A Shocking Discovery About Phantom Limb Sensations Could Revolutionize Prosthetics
“Our objective is to trick the brain into thinking that the hand is still there.”
When someone loses a limb, they might feel sensations in the region of their missing appendage as if it were still there. This phenomenon is known as a phantom limb, and it occurs in most people who lose an arm or leg. Scientists still don’t fully understand why this happens despite numerous theories. Now, a paper published today in the journal Science describes how people with phantom limb sensations can experience temperature changes. Scientists say understanding why this happens could help them create better prosthetics that include thermal sensation.
A team of researchers based in Italy and Switzerland discovered that amputees can feel temperature changes in their phantom limb. For instance, if there’s a heat source pressed to the residual limb, some people might be able to say something like, “You’re warming up my left index finger.”
Researchers have known that amputees can feel tactile sensation as well as pain in their phantom limbs, but this is the first time they’ve seen temperature detected.
“This thermal phantom sensation — that's one big surprise of this study,” says senior author Solaiman Shokur, a senior scientist at the École Polytechnique Fédérale de Lausanne (EPFL).
Using existing technology, the team says they can enable thermal abilities in prosthetics. The team developed a new piece of equipment they call the MiniTouch, which is a portable device that allows amputees to detect temperature through their prosthetic limb.
“Our objective is to trick the brain into thinking that the hand is still there,” says first-author Francesco Iberite, a Ph.D. candidate at the Scuola Superiore Sant’Anna BioRobotics Institute in Italy. “Being able to have sensation on the phantom hand is fundamental for this.”
A more embodied life
A prosthetic that detects temperature can create a more natural feeling of embodiment. Iberite says that a sense of a prosthetic belonging to their body tends to be an issue among users. “Even using a very sophisticated arm, they don't feel that arm as part of them,” he tells Inverse.
Further, this tool can also register what’s known as affective touch, which is what triggers the release of the so-called love hormone oxytocin in the brain. Affective touch is a kind of tactile perception that differs from mechanical touch, which receives messages about pressure, texture, and vibrations. Affective touch, on the other hand, can carry emotionally charged information that comes in handy in social cues.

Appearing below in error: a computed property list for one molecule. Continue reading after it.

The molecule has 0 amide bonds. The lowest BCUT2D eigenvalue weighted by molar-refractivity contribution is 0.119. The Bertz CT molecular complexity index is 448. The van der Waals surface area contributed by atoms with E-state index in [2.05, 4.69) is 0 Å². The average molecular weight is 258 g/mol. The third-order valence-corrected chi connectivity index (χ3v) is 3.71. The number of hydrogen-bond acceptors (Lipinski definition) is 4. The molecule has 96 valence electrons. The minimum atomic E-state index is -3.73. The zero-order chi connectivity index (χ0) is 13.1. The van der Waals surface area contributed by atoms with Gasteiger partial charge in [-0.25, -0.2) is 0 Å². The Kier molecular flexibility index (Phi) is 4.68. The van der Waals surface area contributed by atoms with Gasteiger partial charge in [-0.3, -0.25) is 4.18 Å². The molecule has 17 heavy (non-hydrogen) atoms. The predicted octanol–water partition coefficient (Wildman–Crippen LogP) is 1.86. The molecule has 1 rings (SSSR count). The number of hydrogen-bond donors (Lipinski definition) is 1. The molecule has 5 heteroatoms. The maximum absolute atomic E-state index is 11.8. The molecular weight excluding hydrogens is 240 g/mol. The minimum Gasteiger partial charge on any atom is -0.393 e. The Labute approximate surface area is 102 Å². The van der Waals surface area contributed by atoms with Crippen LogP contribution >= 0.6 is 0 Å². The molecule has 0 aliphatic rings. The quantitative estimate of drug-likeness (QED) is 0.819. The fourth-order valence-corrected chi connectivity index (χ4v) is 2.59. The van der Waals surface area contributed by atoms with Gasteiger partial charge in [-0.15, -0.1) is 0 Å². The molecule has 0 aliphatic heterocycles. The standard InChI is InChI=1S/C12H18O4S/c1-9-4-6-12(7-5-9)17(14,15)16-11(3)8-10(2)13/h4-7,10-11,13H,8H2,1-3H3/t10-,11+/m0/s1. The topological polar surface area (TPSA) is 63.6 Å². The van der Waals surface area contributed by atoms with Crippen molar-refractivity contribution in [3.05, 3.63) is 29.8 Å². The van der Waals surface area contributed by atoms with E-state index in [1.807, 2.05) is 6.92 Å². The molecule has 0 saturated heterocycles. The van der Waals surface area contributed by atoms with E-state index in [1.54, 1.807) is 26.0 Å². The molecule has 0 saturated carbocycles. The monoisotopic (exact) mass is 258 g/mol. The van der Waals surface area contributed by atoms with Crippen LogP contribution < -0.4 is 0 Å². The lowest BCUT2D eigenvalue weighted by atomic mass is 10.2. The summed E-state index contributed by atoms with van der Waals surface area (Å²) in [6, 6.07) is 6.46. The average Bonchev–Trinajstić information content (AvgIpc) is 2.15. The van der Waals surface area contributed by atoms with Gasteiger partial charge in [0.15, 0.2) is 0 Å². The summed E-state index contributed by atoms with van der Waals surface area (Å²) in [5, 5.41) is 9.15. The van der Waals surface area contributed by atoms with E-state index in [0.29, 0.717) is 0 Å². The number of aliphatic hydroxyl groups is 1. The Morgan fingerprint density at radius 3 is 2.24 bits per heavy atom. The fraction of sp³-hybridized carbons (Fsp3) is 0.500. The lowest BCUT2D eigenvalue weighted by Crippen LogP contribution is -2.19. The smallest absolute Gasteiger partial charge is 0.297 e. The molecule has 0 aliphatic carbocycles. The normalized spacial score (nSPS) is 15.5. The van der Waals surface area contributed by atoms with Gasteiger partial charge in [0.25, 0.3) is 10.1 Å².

Mapping unseen hands
The team performed several experiments with a group of 27 people to gauge someone’s ability to feel temperature in their phantom limb. The first experiment probed for what the team calls “thermal phantom hand maps” in participants, which involved attaching thermal electrodes from a device called a MetaTouch to various spots on the residual limb where the amputation had occurred.
In the event of a thermal phantom hand map, the participant would be able to pinpoint where a temperature change occurred on their phantom limb. Menthol, for example, would be applied to the residual limb and participants would respond with precise statements like, “I feel you are cooling down my left index finger,” as the paper reports. This finding establishes the existence of thermal detection in phantom limbs. Seventeen of the 27 participants had this hand map, and the researchers for now extrapolate that a similar portion of the amputee population may have this map.
Next, they tested for what they call phenomenology in eight participants, or whether something has a natural feeling. The participants held copper, plastic, and glass samples in their intact hand while also feeling the same materials mediated through the MetaTouch attached to their residual limb.
In a third round, they showed that the MiniTouch is a successful prosthetic addition that works to mediate temperature and be carried around. It’s meant to be integrated with existing prosthetics. “It’s a skin that comes on top of it, which mimics the thermal sensation of human skin,” Shokur says.
Protecting the sensation
The MiniTouch is still a ways away from commercialization. Further, there is a lot that researchers still don’t fully understand about phantom limbs. For instance, when a limb is amputated, the nerve endings grow back and reintegrate into the tissue around them. However, this is an uncontrolled process. It’s uncertain which or to what degree someone will regain their tactile senses in their residual limb.
“Our next step is to test that on the longer term,” Shokur tells Inverse. While he and his team want larger trials of the MiniTouch, they’d also like longer ones to prove that this sensation can be sustained over months. The team has already confirmed that a significant portion (about 60 percent of their cohort) can detect these sensations, but questions remain about the long-term usage of this tool.
“What we don't know is what happens to their brain after a long-term use,” Iberite says. Likewise, a study over weeks or months will help shore up the MiniTouch as a piece of equipment.
Compared to other sophisticated prosthetics, Shokur says the price of the MiniTouch would be relatively cheap. “It's really negligible compared to what a robotic prosthetic hand costs, for example,” he says. Bionic hands can cost tens of thousands of dollars.
These researchers understand that a phantom limb isn’t something to be done away with but to be integrated. The discovery that phantom limbs register temperature changes creates another avenue for helping amputees adjust. The MiniTouch could help return a sense of embodiment to those who use prosthetics after losing a limb.
“I think it could help them feel more in contact with the things around them,” Shokur says.